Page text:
a. Maximum clade credibility phylogenetic tree of 2,000 subsampled global genomes (1,996 most recently sampled B.1.1.1. plus four non-B.1.1.1. used as an outgroup) with an outer ring coloured by sampling region; b. Posterior probability of genomes within the sister clade to New Zealand’s August outbreak, colour-coded by sampling location; c. Proportion of genomes within lineage B.1.1.1. in the global data set over time, colour-coded by sampling location.
Genomic sequencing of SARS-CoV-2 “has occurred so quickly”
Just twelve days after SARS-CoV-2 was first identified, a genome of the virus had been published, and as of September 25th this year, more than 110,000 SARS-CoV-2 genomes had been made publicly available.
“The underlying genome sequencing has occurred so quickly that, for the first time during an infectious disease outbreak, it has enabled virological and epidemiological data to be integrated in real time,” say Geoghegan and colleagues.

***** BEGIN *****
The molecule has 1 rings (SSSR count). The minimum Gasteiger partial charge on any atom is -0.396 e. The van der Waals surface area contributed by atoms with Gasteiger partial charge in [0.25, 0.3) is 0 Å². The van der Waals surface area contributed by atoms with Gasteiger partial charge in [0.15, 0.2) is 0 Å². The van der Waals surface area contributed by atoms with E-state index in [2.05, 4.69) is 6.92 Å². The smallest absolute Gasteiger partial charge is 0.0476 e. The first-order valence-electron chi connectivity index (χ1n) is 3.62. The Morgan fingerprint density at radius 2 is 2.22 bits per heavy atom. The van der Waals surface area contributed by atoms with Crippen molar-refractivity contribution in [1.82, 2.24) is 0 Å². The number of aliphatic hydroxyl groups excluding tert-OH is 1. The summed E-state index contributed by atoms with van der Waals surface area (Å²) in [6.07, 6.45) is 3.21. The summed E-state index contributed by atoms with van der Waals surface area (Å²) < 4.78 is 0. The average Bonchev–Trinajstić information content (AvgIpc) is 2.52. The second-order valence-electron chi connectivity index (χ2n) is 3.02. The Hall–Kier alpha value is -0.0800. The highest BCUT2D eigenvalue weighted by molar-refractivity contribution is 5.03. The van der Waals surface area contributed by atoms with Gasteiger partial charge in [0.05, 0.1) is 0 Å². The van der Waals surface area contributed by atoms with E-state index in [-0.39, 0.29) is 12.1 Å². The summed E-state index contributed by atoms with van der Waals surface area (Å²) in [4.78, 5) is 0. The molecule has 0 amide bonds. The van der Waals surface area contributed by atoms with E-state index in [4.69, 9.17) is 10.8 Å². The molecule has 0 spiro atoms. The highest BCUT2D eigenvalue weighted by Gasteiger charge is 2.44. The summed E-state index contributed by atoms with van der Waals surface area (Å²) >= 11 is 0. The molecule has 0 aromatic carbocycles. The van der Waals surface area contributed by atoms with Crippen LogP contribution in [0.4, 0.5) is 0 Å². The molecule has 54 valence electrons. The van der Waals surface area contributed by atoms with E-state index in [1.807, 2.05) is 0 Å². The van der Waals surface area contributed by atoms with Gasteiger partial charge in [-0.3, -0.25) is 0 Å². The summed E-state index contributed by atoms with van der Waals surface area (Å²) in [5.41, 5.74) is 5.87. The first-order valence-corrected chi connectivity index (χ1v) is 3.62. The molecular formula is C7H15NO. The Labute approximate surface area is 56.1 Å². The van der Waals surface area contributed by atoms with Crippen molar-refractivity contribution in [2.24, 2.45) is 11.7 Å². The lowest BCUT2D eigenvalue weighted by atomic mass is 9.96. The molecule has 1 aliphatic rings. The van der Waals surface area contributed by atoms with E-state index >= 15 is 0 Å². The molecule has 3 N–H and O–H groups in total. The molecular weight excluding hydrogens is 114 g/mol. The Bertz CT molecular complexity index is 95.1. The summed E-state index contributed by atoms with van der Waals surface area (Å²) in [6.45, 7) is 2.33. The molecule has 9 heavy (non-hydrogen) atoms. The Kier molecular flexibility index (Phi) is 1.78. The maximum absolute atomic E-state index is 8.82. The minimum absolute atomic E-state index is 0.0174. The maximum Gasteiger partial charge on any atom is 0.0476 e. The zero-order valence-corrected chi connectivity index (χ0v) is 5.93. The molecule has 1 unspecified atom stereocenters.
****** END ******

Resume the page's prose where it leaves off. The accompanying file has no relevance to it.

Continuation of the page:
Real-time genomic sequencing of these data has been pivotal in informing the response to the pandemic by tracking the global transmission and evolution of SARS-CoV-2, including the identification of the number, source, and timing of introductions into different countries.
However, there has been significant between-country variation in the number and proportion of positive cases sequenced and genomes published, say the researchers.
Geoghegan and colleagues say such disparities in sequencing efforts can have important implications for data interpretation and must be met with careful consideration.
The re-emergence of SARS-CoV-2 in New Zealand
“Real-time sequencing of SARS-CoV-2 genomes has, however, had particular utility in tracking the re-emergence of the virus in New Zealand,” says the team.